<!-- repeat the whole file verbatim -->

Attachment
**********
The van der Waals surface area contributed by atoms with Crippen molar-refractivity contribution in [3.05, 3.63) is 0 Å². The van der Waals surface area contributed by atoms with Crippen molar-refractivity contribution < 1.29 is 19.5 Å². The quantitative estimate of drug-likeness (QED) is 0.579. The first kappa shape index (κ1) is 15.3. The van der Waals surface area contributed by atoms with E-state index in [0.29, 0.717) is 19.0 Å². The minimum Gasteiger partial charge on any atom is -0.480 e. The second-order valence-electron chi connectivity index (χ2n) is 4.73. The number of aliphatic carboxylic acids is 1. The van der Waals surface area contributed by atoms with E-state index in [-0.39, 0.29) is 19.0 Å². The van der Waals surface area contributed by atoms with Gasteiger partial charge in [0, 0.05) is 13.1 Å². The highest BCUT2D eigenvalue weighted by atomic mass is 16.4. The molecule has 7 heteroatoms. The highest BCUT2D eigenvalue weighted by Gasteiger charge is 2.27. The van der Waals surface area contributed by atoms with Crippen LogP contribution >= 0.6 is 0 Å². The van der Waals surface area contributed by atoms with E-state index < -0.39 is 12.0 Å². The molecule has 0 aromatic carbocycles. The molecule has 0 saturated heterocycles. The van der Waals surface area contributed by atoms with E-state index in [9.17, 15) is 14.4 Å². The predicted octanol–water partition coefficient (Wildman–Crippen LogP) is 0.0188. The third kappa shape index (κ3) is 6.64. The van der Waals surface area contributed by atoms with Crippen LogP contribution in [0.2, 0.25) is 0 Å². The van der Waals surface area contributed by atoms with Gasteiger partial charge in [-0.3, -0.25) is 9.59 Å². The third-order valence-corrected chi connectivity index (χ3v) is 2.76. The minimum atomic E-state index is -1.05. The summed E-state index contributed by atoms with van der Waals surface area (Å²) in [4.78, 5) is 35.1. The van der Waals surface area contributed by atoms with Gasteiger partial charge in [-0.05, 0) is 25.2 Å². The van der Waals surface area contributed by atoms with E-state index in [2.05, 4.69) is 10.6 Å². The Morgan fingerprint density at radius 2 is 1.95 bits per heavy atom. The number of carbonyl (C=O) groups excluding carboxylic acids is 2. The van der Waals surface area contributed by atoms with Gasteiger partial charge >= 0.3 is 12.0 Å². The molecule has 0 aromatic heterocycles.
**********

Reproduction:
The van der Waals surface area contributed by atoms with Crippen molar-refractivity contribution in [3.05, 3.63) is 0 Å². The van der Waals surface area contributed by atoms with Crippen molar-refractivity contribution < 1.29 is 19.5 Å². The quantitative estimate of drug-likeness (QED) is 0.579. The first kappa shape index (κ1) is 15.3. The van der Waals surface area contributed by atoms with E-state index in [0.29, 0.717) is 19.0 Å². The minimum Gasteiger partial charge on any atom is -0.480 e. The second-order valence-electron chi connectivity index (χ2n) is 4.73. The number of aliphatic carboxylic acids is 1. The van der Waals surface area contributed by atoms with E-state index in [-0.39, 0.29) is 19.0 Å². The van der Waals surface area contributed by atoms with Gasteiger partial charge in [0, 0.05) is 13.1 Å². The highest BCUT2D eigenvalue weighted by atomic mass is 16.4. The molecule has 7 heteroatoms. The highest BCUT2D eigenvalue weighted by Gasteiger charge is 2.27. The van der Waals surface area contributed by atoms with Crippen LogP contribution >= 0.6 is 0 Å². The van der Waals surface area contributed by atoms with E-state index < -0.39 is 12.0 Å². The molecule has 0 aromatic carbocycles. The molecule has 0 saturated heterocycles. The van der Waals surface area contributed by atoms with E-state index in [9.17, 15) is 14.4 Å². The predicted octanol–water partition coefficient (Wildman–Crippen LogP) is 0.0188. The third kappa shape index (κ3) is 6.64. The van der Waals surface area contributed by atoms with Crippen LogP contribution in [0.2, 0.25) is 0 Å². The van der Waals surface area contributed by atoms with Gasteiger partial charge in [-0.3, -0.25) is 9.59 Å². The third-order valence-corrected chi connectivity index (χ3v) is 2.76. The minimum atomic E-state index is -1.05. The summed E-state index contributed by atoms with van der Waals surface area (Å²) in [4.78, 5) is 35.1. The van der Waals surface area contributed by atoms with Gasteiger partial charge in [-0.05, 0) is 25.2 Å². The van der Waals surface area contributed by atoms with E-state index in [2.05, 4.69) is 10.6 Å². The Morgan fingerprint density at radius 2 is 1.95 bits per heavy atom. The number of carbonyl (C=O) groups excluding carboxylic acids is 2. The van der Waals surface area contributed by atoms with Gasteiger partial charge >= 0.3 is 12.0 Å². The molecule has 0 aromatic heterocycles.